Updated: Sep 13, 2019
"The sun in California is like white wine and pine sap. It may be a temperate sun, but it has an ardent nature. If lifted my heart with a heady buoyancy and spiced the air with a resinous tan. It shone down on me loyally up the coast road from Los Angeles, beating at me from the concrete freeways, beckoning me from Pacific breakers, winking from wind stirred leaves and grasses. It followed me through San Francisco, bouncing off windowpanes and shining on long golden hair. It warmed the terracotta ironwork of the Golden Gate Bridge, flashed off the teeth of a toll collector, hurried me over he rain grooves and up the highway until, one hundred miles farther on, it came into its own among the forests and hills of Northern California. Where the hot cement gave way to cooler asphalt and the highway began to rise and fall and curve against the hillsides, the bike transformed itself from a running animal into a bird and leaned over to swoop and curl with the contours. Somewhere there, where the highway meets the river, I wound off to the right and flew in among the mountains, looping high up towards the sun and down again into a bowl of fertile land and golden sunshine."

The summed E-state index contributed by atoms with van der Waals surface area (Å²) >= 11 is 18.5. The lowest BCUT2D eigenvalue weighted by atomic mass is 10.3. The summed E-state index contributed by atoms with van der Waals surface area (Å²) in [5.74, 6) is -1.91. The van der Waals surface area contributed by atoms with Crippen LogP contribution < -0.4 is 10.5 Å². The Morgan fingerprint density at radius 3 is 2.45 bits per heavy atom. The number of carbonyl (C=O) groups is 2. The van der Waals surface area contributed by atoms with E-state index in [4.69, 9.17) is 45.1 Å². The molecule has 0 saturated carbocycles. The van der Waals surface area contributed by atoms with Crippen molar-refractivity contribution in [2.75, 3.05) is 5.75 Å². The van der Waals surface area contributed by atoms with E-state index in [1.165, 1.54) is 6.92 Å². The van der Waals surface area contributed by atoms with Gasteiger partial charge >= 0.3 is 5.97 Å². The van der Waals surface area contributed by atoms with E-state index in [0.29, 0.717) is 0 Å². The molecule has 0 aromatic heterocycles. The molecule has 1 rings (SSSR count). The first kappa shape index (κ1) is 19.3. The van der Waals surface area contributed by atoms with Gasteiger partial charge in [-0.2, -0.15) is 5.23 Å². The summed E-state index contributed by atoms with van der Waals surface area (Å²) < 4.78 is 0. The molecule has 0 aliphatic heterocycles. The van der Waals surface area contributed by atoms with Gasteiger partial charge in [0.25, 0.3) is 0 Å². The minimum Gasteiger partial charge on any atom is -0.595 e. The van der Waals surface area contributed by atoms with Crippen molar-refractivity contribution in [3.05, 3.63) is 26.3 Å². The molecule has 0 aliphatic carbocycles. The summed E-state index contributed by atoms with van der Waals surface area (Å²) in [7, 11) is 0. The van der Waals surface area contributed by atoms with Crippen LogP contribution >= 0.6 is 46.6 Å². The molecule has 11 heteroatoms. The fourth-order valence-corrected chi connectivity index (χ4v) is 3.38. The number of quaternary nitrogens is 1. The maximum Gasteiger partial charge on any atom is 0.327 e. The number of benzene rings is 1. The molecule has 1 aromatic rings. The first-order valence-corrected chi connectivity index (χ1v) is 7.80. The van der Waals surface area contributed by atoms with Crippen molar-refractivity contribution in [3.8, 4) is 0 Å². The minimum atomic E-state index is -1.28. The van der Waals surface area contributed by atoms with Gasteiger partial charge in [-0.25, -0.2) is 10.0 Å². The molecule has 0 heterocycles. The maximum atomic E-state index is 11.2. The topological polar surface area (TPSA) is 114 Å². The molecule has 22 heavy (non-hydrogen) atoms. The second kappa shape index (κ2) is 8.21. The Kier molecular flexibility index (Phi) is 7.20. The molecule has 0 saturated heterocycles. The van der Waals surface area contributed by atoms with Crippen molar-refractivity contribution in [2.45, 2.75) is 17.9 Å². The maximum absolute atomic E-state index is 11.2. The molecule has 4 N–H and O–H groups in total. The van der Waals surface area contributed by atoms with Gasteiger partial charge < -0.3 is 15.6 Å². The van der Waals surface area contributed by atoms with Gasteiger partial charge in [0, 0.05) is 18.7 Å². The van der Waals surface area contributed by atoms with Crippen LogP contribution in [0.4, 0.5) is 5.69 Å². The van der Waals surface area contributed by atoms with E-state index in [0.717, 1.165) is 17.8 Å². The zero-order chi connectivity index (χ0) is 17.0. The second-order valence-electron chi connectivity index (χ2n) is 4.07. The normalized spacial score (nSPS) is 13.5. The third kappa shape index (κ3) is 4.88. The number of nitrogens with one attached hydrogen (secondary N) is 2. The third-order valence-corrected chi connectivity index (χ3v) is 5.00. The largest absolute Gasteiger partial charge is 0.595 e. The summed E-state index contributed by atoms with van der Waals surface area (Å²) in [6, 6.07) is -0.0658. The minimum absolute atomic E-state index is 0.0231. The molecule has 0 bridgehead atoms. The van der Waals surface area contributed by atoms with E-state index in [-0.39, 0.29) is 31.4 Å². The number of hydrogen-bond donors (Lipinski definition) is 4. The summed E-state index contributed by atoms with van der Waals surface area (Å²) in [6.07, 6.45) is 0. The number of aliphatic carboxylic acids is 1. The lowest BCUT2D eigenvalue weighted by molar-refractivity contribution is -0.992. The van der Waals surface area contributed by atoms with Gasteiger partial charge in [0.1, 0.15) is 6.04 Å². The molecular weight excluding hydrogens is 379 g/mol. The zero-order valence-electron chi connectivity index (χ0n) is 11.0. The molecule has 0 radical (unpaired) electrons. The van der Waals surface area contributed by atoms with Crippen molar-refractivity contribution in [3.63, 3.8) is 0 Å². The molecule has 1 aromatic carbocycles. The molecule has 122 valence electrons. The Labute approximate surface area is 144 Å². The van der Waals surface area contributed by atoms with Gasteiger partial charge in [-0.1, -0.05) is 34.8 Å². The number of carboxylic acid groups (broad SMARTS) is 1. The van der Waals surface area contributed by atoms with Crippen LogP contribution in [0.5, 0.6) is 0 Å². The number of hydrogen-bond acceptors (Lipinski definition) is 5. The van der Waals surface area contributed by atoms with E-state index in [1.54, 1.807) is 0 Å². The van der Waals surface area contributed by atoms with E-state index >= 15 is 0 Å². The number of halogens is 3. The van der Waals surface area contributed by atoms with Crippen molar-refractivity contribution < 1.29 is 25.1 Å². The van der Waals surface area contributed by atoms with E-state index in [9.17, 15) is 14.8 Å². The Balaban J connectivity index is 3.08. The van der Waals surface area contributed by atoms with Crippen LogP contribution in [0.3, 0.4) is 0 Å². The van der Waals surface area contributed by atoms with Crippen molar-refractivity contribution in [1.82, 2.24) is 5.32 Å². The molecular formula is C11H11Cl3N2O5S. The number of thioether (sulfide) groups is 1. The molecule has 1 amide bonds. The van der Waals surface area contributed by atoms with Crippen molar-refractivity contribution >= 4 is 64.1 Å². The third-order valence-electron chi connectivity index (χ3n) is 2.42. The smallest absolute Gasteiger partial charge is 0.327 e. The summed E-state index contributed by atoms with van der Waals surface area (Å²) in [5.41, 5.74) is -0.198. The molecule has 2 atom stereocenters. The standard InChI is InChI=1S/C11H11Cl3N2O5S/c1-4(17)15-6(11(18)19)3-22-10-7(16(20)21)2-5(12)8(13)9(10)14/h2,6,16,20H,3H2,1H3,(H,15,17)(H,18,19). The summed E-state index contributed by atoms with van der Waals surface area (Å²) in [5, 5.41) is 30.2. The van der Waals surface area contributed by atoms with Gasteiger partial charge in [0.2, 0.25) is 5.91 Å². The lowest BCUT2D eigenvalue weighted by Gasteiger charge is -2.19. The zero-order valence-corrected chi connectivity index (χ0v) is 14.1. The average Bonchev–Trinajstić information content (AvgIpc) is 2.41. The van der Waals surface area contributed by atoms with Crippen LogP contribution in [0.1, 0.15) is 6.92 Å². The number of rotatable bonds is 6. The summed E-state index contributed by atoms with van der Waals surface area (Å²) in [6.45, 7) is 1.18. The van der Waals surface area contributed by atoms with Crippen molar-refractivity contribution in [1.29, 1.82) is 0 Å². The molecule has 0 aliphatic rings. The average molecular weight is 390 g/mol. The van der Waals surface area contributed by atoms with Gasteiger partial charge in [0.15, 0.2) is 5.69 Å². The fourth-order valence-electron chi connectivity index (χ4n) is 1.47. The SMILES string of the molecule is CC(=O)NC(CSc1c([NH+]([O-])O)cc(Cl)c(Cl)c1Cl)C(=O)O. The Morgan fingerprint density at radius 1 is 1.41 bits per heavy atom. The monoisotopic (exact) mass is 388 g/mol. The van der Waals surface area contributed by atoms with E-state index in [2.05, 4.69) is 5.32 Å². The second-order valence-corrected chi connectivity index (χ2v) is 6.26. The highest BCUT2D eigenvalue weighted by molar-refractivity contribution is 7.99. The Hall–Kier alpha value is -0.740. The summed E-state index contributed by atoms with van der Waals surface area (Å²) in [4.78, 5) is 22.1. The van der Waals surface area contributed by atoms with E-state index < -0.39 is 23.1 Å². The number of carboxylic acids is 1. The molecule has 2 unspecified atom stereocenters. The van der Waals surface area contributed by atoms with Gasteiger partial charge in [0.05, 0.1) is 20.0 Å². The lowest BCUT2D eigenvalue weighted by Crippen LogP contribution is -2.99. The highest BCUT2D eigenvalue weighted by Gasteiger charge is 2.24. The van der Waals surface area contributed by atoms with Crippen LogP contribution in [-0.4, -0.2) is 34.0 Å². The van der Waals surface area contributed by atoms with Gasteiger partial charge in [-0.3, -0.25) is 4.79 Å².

Ted Simon, Jupiters Travels (1979)
I will never forget my first time in California. It was June 21st, summer solstice, and I had left Eugene, Oregon at 5 30, heading south on the I-5. And the I-5 was glorious that morning, with the soft green mountains bound in fog and haze and smoke, and, bombing down the I-5 that morning became ethereal, timeless. I watched the landscape change, the way landscapes will change when one covers vast distances at fast speeds. How many landscapes can one cover in a day? The answer seemed infinite, endless. And it was here that I first stopped for gas, and it was here that the sun really came-to. Everything was shimmery, that morning, and I was in bliss, pure bliss, knowing that I was on my way to someone I loved, still one-whole-state-of-California-away, but one-whole-state-of-California-away did not seem so far away, anymore. And everything did remain shimmery that day, and it began to get hot, and the pines were waving hello, and it reminded me of the interior of home, and Mount Shasta waved hello, and I was in California. and tucked into the tent in Hopland that night, on the summer solstice of my 21st year, I had fallen asleep in the new land of which I never thought I'd fall in love with.